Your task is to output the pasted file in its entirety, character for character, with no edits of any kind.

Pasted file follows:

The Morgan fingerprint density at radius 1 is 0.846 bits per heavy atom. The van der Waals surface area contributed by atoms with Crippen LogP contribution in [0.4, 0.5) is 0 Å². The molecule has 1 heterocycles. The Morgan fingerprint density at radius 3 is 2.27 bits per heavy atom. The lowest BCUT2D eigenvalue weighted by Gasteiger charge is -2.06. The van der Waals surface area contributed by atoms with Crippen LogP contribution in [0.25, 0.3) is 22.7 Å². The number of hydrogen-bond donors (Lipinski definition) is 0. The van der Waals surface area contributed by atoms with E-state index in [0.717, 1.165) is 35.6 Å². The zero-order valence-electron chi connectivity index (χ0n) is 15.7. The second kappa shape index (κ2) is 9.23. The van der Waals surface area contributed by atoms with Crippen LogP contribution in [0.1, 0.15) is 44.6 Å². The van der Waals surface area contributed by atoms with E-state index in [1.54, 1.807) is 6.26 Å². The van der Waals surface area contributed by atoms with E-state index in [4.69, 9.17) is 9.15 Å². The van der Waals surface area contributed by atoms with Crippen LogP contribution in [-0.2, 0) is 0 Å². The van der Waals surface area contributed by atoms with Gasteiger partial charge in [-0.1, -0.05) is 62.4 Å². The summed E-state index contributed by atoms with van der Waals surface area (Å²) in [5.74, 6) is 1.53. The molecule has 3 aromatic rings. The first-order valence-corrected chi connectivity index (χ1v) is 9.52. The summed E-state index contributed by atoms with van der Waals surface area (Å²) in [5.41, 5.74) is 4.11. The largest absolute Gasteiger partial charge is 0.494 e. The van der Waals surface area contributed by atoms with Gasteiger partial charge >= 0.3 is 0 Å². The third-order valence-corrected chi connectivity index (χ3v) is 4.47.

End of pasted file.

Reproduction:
The Morgan fingerprint density at radius 1 is 0.846 bits per heavy atom. The van der Waals surface area contributed by atoms with Crippen LogP contribution in [0.4, 0.5) is 0 Å². The molecule has 1 heterocycles. The Morgan fingerprint density at radius 3 is 2.27 bits per heavy atom. The lowest BCUT2D eigenvalue weighted by Gasteiger charge is -2.06. The van der Waals surface area contributed by atoms with Crippen LogP contribution in [0.25, 0.3) is 22.7 Å². The number of hydrogen-bond donors (Lipinski definition) is 0. The van der Waals surface area contributed by atoms with E-state index in [0.717, 1.165) is 35.6 Å². The zero-order valence-electron chi connectivity index (χ0n) is 15.7. The second kappa shape index (κ2) is 9.23. The van der Waals surface area contributed by atoms with Crippen LogP contribution in [0.1, 0.15) is 44.6 Å². The van der Waals surface area contributed by atoms with E-state index in [1.54, 1.807) is 6.26 Å². The van der Waals surface area contributed by atoms with E-state index in [4.69, 9.17) is 9.15 Å². The van der Waals surface area contributed by atoms with Crippen LogP contribution in [-0.2, 0) is 0 Å². The van der Waals surface area contributed by atoms with Gasteiger partial charge in [-0.1, -0.05) is 62.4 Å². The summed E-state index contributed by atoms with van der Waals surface area (Å²) in [5.74, 6) is 1.53. The molecule has 3 aromatic rings. The first-order valence-corrected chi connectivity index (χ1v) is 9.52. The summed E-state index contributed by atoms with van der Waals surface area (Å²) in [5.41, 5.74) is 4.11. The largest absolute Gasteiger partial charge is 0.494 e. The van der Waals surface area contributed by atoms with Gasteiger partial charge >= 0.3 is 0 Å². The third-order valence-corrected chi connectivity index (χ3v) is 4.47.